Here’s how to identify and control a spending problem
Buyers in San Francisco.
David Paul Morris | Bloomberg | Getty Images
Vaccinations against Covid-19 are increasing, states are dropping their restrictions in the event of a pandemic, and Americans are feeling good going out and spending a year after spending mostly indoors.
“We’re now coming out of a cave, basically, and there’s a lot of emotion around it,” said Susan Greenhalgh, a certified financial advisor who runs Mind Your Money in Providence, Rhode Island.
Indulging yourself, especially after surviving the coronavirus pandemic, is fine as long as you do it within your budget and comfort zone, Greenhalgh said. But for those who aren’t careful, the momentum of finally being able to resume normal activities after the pandemic could lead to a hangover in the months to come.
To combat this and keep your budget under control, here are some red flags that financial experts recommend watching for a spending problem, and what people can do about it.
More Investing in you:
How To Find Your Best Spending Rate In Retirement
Childcare costs, lack of paid leave hold back many working parents
What you need to know before you start investing
You accumulate debt
An early sign that you might have a spending problem is that you are taking on debt, especially on high interest credit cards.
This is of particular concern if you suddenly find that you can’t make a full payment at the end of the month, have to reduce the amount you owe, or can’t even pay the minimum amount, according to Jacqueline Schadeck, a certified financial expert based planner. in Atlanta.
Of course, it’s likely that credit card balances will increase after a year without spending much to get out, Greenhalgh said.
“We were kind of getting used to very low credit card statements every month, and now they’ve gone up dramatically,” she said.
Having a higher bill a month isn’t an immediate cause for concern, but it’s something to watch for future credit cycles and consider if you need to restore your budget, she said.
Your credit score suddenly drops
Another thing to watch out for that could indicate you’re spending beyond your means is a sudden drop in your credit score.
This is because one component of the score is your credit usage, which is how much you spent against your total limit. As you take on debt, your credit usage will increase and your credit score might drop to reflect that, Greenhalgh said.
“If all of a sudden you put travel, clothes and restaurants on [your credit card] and you don’t think about it, don’t be surprised if your credit score drops, ”she said.
You let your emotions guide your spending
After a year of not doing a lot of the things we’d like to do, it can be tempting to let our emotions get the best of you and spend limitlessly. This can be particularly difficult in a context of uneven recovery, where the pandemic has been beneficial or neutral for some Americans but very damaging for others.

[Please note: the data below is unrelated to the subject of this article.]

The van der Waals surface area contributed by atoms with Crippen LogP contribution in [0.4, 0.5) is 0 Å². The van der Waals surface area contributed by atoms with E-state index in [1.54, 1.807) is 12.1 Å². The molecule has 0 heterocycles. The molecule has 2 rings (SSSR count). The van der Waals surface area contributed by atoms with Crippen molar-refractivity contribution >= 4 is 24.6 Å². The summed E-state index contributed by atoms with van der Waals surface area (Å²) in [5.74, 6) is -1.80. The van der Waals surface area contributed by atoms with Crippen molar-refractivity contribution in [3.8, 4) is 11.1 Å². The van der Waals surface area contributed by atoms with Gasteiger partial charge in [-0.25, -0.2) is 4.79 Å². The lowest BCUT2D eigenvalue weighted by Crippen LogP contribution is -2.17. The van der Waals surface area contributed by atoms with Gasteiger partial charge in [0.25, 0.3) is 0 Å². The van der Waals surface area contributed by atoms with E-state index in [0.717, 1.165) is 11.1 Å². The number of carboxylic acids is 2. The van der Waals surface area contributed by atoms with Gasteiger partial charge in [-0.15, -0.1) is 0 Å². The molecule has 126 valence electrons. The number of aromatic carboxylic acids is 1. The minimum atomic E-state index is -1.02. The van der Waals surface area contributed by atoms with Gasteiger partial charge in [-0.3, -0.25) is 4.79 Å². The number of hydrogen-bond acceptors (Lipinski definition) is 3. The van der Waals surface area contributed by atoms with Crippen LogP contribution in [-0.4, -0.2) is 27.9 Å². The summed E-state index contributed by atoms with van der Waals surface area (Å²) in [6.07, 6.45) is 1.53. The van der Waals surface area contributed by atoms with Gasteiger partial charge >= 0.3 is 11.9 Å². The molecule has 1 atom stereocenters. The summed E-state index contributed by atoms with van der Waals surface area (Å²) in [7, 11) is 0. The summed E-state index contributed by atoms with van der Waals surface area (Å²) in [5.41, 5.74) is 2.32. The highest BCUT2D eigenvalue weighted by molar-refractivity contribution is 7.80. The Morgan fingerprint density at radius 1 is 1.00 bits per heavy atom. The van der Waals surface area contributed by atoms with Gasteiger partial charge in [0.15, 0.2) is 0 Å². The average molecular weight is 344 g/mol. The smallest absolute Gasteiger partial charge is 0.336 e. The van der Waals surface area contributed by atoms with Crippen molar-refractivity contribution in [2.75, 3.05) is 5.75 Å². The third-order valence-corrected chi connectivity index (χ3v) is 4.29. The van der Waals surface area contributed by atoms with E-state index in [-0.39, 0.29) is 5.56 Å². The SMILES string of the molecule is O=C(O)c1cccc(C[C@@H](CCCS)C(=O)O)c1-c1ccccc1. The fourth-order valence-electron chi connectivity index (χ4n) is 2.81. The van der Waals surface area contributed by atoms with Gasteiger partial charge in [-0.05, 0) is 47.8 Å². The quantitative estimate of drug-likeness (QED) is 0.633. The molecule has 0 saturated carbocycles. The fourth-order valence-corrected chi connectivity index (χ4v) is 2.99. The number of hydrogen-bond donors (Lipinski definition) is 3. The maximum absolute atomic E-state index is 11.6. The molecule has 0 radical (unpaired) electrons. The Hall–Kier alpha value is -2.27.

“You see some people have problems because of this because they use the expense as a way to just get accepted and keep up,” said Adam Blum, registered psychotherapist and founder of the Gay Therapy Center. He added that this has been particularly noticed as a problem among gay men.
“When we pass out and don’t think about what we are doing, it is more likely that we will make mistakes that we regret,” said Blum.
You tried to budget or limit spending, but you’re having trouble
Of course, some things after the pandemic will cost more due to inflation and crowded supply chains.
If your expenses are increased as a result of this, it may be unwanted, but it’s not necessarily a problem, said George Blount, financial therapist and managing partner of nBalance Financial in Cambridge, Massachusetts.
On the flip side, if your spending has gotten out of hand, it’s a red flag, he said. And, if you’ve tried budgeting using a system or product that just isn’t working for you, that’s also a cause for concern.
“You have to use the tools and you have to use them effectively,” Bloun said.
Additionally, if you’re making a lot of money but just don’t know where it’s going, it could signal overspending, according to Schadeck.
The solution? Conscious spending
To solve a spending problem, financial experts recommend that you become familiar with the details of where your money is going and the emotions behind the purchases.
“I always encourage people to be careful with their money,” Greenhalgh said. It means watching their spending for a few months in a row, she said.
Set aside some quiet time with your bank account and credit card statements and really see where the money is going, she said. Then assess what you feel good about and what you are not so happy about. This could include comparing expenses with a pre-pandemic budget, identifying any changes in expenses, and correcting the course if necessary.
Being connected to where you spend can help you form new habits, she said.
If you’re still having trouble spending, or think it could be related to emotions you’re having trouble controlling, seeking help from a therapist or financial therapist can help you with these issues.
You can also do certain exercises such as checking your emotions before making a purchase, Blum said.
“Everything we do has an emotional component, and if we don’t know what it is, we’re sort of operating at a loss, we’re stuck,” he said. By asking yourself why you are making a purchase before you swipe your credit card, you can become more aware of and address the emotional component.
SUBSCRIBE: Money 101 is an 8-Week Financial Freedom Learning Course, delivered weekly to your inbox.
CHECK: How To Make Money With Creative Activities From People Making Thousands On Sites Like Etsy And Twitch Via Grow with Acorns + CNBC.
Disclosure: NBCUniversal and Comcast Ventures are investors in Tassels.